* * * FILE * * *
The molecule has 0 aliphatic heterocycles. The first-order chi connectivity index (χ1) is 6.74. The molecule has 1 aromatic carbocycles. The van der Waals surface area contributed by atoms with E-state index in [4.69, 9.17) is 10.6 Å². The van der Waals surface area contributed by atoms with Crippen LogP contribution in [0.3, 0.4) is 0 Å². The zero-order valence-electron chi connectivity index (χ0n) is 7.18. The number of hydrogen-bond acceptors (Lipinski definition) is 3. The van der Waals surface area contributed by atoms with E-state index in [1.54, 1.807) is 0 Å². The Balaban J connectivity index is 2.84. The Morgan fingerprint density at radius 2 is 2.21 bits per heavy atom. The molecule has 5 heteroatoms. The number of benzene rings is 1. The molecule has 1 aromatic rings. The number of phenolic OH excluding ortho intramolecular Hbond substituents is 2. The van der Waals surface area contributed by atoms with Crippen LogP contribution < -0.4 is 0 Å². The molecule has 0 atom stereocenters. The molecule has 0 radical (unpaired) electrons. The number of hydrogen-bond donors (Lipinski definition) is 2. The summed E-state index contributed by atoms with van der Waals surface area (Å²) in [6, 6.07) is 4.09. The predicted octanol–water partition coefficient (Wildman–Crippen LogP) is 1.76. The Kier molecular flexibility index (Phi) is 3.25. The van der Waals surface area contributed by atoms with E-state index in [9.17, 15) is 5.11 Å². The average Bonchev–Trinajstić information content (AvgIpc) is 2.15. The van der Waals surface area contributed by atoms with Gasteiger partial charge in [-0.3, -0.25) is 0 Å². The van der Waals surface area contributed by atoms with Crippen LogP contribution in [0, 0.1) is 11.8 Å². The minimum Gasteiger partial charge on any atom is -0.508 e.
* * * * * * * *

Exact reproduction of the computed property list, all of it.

The molecule has 0 aliphatic heterocycles. The first-order chi connectivity index (χ1) is 6.74. The molecule has 1 aromatic carbocycles. The van der Waals surface area contributed by atoms with E-state index in [4.69, 9.17) is 10.6 Å². The van der Waals surface area contributed by atoms with Crippen LogP contribution in [0.3, 0.4) is 0 Å². The zero-order valence-electron chi connectivity index (χ0n) is 7.18. The number of hydrogen-bond acceptors (Lipinski definition) is 3. The van der Waals surface area contributed by atoms with E-state index in [1.54, 1.807) is 0 Å². The Balaban J connectivity index is 2.84. The Morgan fingerprint density at radius 2 is 2.21 bits per heavy atom. The molecule has 5 heteroatoms. The number of benzene rings is 1. The molecule has 1 aromatic rings. The number of phenolic OH excluding ortho intramolecular Hbond substituents is 2. The van der Waals surface area contributed by atoms with Crippen LogP contribution < -0.4 is 0 Å². The molecule has 0 atom stereocenters. The molecule has 0 radical (unpaired) electrons. The number of hydrogen-bond donors (Lipinski definition) is 2. The summed E-state index contributed by atoms with van der Waals surface area (Å²) in [6, 6.07) is 4.09. The predicted octanol–water partition coefficient (Wildman–Crippen LogP) is 1.76. The Kier molecular flexibility index (Phi) is 3.25. The van der Waals surface area contributed by atoms with E-state index in [9.17, 15) is 5.11 Å². The average Bonchev–Trinajstić information content (AvgIpc) is 2.15. The van der Waals surface area contributed by atoms with Gasteiger partial charge in [-0.3, -0.25) is 0 Å². The van der Waals surface area contributed by atoms with Crippen LogP contribution in [0, 0.1) is 11.8 Å². The minimum Gasteiger partial charge on any atom is -0.508 e.